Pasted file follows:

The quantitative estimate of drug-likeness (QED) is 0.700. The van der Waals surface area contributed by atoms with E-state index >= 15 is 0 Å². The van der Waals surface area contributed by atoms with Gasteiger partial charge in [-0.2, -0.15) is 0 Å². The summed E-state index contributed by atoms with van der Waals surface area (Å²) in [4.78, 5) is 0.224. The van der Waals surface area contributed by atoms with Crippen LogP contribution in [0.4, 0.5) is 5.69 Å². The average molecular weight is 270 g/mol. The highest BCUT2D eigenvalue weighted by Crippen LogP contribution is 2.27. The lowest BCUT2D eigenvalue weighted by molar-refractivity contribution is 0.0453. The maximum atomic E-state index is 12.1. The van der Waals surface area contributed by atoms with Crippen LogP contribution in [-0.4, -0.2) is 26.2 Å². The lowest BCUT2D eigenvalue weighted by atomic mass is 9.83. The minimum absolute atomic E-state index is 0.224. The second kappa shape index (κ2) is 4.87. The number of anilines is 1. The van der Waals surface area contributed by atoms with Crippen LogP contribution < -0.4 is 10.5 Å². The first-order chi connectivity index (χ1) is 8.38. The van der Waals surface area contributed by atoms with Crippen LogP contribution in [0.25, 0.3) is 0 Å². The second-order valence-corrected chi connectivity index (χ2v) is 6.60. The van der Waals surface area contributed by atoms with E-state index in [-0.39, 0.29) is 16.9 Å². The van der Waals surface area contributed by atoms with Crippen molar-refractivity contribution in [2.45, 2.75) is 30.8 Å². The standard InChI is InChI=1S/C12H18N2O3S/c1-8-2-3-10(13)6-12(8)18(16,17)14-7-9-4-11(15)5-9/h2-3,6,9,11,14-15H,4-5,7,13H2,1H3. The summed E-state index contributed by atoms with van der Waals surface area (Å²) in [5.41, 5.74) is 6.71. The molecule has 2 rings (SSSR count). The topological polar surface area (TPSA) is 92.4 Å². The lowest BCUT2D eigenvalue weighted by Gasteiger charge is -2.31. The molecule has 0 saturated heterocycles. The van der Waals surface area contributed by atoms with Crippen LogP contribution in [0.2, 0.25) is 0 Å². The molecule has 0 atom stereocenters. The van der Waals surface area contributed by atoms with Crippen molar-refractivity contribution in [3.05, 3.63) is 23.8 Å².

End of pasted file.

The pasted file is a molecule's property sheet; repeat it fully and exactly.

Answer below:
The quantitative estimate of drug-likeness (QED) is 0.700. The van der Waals surface area contributed by atoms with E-state index >= 15 is 0 Å². The van der Waals surface area contributed by atoms with Gasteiger partial charge in [-0.2, -0.15) is 0 Å². The summed E-state index contributed by atoms with van der Waals surface area (Å²) in [4.78, 5) is 0.224. The van der Waals surface area contributed by atoms with Crippen LogP contribution in [0.4, 0.5) is 5.69 Å². The average molecular weight is 270 g/mol. The highest BCUT2D eigenvalue weighted by Crippen LogP contribution is 2.27. The lowest BCUT2D eigenvalue weighted by molar-refractivity contribution is 0.0453. The maximum atomic E-state index is 12.1. The van der Waals surface area contributed by atoms with Crippen LogP contribution in [-0.4, -0.2) is 26.2 Å². The lowest BCUT2D eigenvalue weighted by atomic mass is 9.83. The minimum absolute atomic E-state index is 0.224. The second kappa shape index (κ2) is 4.87. The number of anilines is 1. The van der Waals surface area contributed by atoms with Crippen LogP contribution < -0.4 is 10.5 Å². The first-order chi connectivity index (χ1) is 8.38. The van der Waals surface area contributed by atoms with Crippen LogP contribution in [0.25, 0.3) is 0 Å². The second-order valence-corrected chi connectivity index (χ2v) is 6.60. The van der Waals surface area contributed by atoms with E-state index in [-0.39, 0.29) is 16.9 Å². The van der Waals surface area contributed by atoms with Crippen molar-refractivity contribution in [2.45, 2.75) is 30.8 Å². The standard InChI is InChI=1S/C12H18N2O3S/c1-8-2-3-10(13)6-12(8)18(16,17)14-7-9-4-11(15)5-9/h2-3,6,9,11,14-15H,4-5,7,13H2,1H3. The summed E-state index contributed by atoms with van der Waals surface area (Å²) in [5.41, 5.74) is 6.71. The molecule has 2 rings (SSSR count). The topological polar surface area (TPSA) is 92.4 Å². The lowest BCUT2D eigenvalue weighted by Gasteiger charge is -2.31. The molecule has 0 saturated heterocycles. The van der Waals surface area contributed by atoms with Crippen LogP contribution in [0.2, 0.25) is 0 Å². The molecule has 0 atom stereocenters. The van der Waals surface area contributed by atoms with Crippen molar-refractivity contribution in [3.05, 3.63) is 23.8 Å².